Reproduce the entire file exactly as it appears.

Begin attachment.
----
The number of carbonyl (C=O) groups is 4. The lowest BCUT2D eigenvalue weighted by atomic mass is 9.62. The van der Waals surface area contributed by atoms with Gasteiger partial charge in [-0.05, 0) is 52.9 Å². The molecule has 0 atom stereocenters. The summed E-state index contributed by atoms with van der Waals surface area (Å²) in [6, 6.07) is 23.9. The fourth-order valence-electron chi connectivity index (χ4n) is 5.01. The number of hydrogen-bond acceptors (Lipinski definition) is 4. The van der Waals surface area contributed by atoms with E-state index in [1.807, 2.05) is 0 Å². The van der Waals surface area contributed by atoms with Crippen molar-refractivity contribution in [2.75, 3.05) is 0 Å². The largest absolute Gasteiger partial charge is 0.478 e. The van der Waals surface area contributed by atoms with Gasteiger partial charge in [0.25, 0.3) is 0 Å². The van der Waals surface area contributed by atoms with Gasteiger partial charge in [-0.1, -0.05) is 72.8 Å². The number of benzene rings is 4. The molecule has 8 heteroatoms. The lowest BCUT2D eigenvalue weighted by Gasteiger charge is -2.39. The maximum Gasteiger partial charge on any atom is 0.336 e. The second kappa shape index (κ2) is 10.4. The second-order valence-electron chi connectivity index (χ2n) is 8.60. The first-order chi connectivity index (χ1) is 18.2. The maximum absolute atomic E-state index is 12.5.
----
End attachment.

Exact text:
The number of carbonyl (C=O) groups is 4. The lowest BCUT2D eigenvalue weighted by atomic mass is 9.62. The van der Waals surface area contributed by atoms with Gasteiger partial charge in [-0.05, 0) is 52.9 Å². The molecule has 0 atom stereocenters. The summed E-state index contributed by atoms with van der Waals surface area (Å²) in [6, 6.07) is 23.9. The fourth-order valence-electron chi connectivity index (χ4n) is 5.01. The number of hydrogen-bond acceptors (Lipinski definition) is 4. The van der Waals surface area contributed by atoms with E-state index in [1.807, 2.05) is 0 Å². The van der Waals surface area contributed by atoms with Crippen molar-refractivity contribution in [2.75, 3.05) is 0 Å². The largest absolute Gasteiger partial charge is 0.478 e. The van der Waals surface area contributed by atoms with Gasteiger partial charge in [0.25, 0.3) is 0 Å². The van der Waals surface area contributed by atoms with Gasteiger partial charge in [-0.1, -0.05) is 72.8 Å². The number of benzene rings is 4. The molecule has 8 heteroatoms. The lowest BCUT2D eigenvalue weighted by Gasteiger charge is -2.39. The maximum Gasteiger partial charge on any atom is 0.336 e. The second kappa shape index (κ2) is 10.4. The second-order valence-electron chi connectivity index (χ2n) is 8.60. The first-order chi connectivity index (χ1) is 18.2. The maximum absolute atomic E-state index is 12.5.